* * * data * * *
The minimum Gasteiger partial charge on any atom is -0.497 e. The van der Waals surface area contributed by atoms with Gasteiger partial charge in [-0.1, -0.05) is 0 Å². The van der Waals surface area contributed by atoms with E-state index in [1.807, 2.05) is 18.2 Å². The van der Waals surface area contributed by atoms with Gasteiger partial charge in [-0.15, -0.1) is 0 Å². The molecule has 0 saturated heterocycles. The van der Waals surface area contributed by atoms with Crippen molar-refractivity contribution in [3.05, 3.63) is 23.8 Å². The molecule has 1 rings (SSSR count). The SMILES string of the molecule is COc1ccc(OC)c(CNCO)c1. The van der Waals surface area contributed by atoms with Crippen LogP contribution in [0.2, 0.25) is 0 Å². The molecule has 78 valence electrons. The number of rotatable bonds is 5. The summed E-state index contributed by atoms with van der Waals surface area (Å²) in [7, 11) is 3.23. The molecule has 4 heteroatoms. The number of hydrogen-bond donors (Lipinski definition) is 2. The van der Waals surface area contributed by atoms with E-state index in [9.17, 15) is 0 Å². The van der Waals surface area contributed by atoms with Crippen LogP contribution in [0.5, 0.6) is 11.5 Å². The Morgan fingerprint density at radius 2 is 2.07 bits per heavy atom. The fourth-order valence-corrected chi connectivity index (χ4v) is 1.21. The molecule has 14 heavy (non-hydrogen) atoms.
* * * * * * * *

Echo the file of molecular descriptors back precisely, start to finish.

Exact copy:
The minimum Gasteiger partial charge on any atom is -0.497 e. The van der Waals surface area contributed by atoms with Gasteiger partial charge in [-0.1, -0.05) is 0 Å². The van der Waals surface area contributed by atoms with E-state index in [1.807, 2.05) is 18.2 Å². The van der Waals surface area contributed by atoms with Gasteiger partial charge in [-0.15, -0.1) is 0 Å². The molecule has 0 saturated heterocycles. The van der Waals surface area contributed by atoms with Crippen molar-refractivity contribution in [3.05, 3.63) is 23.8 Å². The molecule has 1 rings (SSSR count). The SMILES string of the molecule is COc1ccc(OC)c(CNCO)c1. The van der Waals surface area contributed by atoms with Crippen LogP contribution in [0.2, 0.25) is 0 Å². The molecule has 78 valence electrons. The number of rotatable bonds is 5. The summed E-state index contributed by atoms with van der Waals surface area (Å²) in [7, 11) is 3.23. The molecule has 4 heteroatoms. The number of hydrogen-bond donors (Lipinski definition) is 2. The van der Waals surface area contributed by atoms with E-state index in [9.17, 15) is 0 Å². The van der Waals surface area contributed by atoms with Crippen LogP contribution in [0.5, 0.6) is 11.5 Å². The Morgan fingerprint density at radius 2 is 2.07 bits per heavy atom. The fourth-order valence-corrected chi connectivity index (χ4v) is 1.21. The molecule has 14 heavy (non-hydrogen) atoms.